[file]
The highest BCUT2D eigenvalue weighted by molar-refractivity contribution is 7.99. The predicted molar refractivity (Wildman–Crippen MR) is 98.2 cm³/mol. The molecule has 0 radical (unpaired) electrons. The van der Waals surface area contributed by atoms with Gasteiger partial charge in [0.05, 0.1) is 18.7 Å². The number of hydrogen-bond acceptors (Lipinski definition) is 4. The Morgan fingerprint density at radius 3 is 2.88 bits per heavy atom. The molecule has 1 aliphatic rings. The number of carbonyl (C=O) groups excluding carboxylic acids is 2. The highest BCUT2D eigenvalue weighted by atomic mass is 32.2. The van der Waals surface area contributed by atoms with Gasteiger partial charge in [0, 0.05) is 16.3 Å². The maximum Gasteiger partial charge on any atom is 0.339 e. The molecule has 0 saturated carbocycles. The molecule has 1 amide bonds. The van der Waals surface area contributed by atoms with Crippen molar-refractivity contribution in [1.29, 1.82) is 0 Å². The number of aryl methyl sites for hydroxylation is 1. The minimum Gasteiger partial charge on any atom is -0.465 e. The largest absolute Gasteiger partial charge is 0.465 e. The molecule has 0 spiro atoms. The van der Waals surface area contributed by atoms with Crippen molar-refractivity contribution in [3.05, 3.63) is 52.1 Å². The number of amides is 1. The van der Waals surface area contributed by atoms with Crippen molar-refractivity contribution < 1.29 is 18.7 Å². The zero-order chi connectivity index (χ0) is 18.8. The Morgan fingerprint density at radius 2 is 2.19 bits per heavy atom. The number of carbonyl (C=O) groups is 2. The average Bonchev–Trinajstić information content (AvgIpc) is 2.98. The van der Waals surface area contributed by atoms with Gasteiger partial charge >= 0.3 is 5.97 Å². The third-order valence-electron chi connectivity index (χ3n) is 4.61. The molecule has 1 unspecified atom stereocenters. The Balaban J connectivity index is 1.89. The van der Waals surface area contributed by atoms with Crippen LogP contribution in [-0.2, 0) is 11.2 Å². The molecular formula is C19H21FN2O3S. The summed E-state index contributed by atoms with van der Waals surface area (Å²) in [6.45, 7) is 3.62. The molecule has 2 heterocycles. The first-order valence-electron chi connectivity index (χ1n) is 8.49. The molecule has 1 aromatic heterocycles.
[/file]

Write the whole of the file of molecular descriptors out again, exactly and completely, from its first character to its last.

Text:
The highest BCUT2D eigenvalue weighted by molar-refractivity contribution is 7.99. The predicted molar refractivity (Wildman–Crippen MR) is 98.2 cm³/mol. The molecule has 0 radical (unpaired) electrons. The van der Waals surface area contributed by atoms with Gasteiger partial charge in [0.05, 0.1) is 18.7 Å². The number of hydrogen-bond acceptors (Lipinski definition) is 4. The Morgan fingerprint density at radius 3 is 2.88 bits per heavy atom. The molecule has 1 aliphatic rings. The number of carbonyl (C=O) groups excluding carboxylic acids is 2. The highest BCUT2D eigenvalue weighted by atomic mass is 32.2. The van der Waals surface area contributed by atoms with Gasteiger partial charge in [0, 0.05) is 16.3 Å². The maximum Gasteiger partial charge on any atom is 0.339 e. The molecule has 0 saturated carbocycles. The molecule has 1 amide bonds. The van der Waals surface area contributed by atoms with Crippen molar-refractivity contribution in [1.29, 1.82) is 0 Å². The number of aryl methyl sites for hydroxylation is 1. The minimum Gasteiger partial charge on any atom is -0.465 e. The largest absolute Gasteiger partial charge is 0.465 e. The molecule has 0 spiro atoms. The van der Waals surface area contributed by atoms with Crippen molar-refractivity contribution in [3.05, 3.63) is 52.1 Å². The number of amides is 1. The van der Waals surface area contributed by atoms with Crippen molar-refractivity contribution < 1.29 is 18.7 Å². The zero-order chi connectivity index (χ0) is 18.8. The Morgan fingerprint density at radius 2 is 2.19 bits per heavy atom. The number of carbonyl (C=O) groups is 2. The average Bonchev–Trinajstić information content (AvgIpc) is 2.98. The van der Waals surface area contributed by atoms with Gasteiger partial charge >= 0.3 is 5.97 Å². The third-order valence-electron chi connectivity index (χ3n) is 4.61. The molecule has 1 unspecified atom stereocenters. The Balaban J connectivity index is 1.89. The van der Waals surface area contributed by atoms with Crippen LogP contribution in [-0.2, 0) is 11.2 Å². The molecular formula is C19H21FN2O3S. The summed E-state index contributed by atoms with van der Waals surface area (Å²) in [6.45, 7) is 3.62. The molecule has 2 heterocycles. The first-order valence-electron chi connectivity index (χ1n) is 8.49. The molecule has 1 aromatic heterocycles.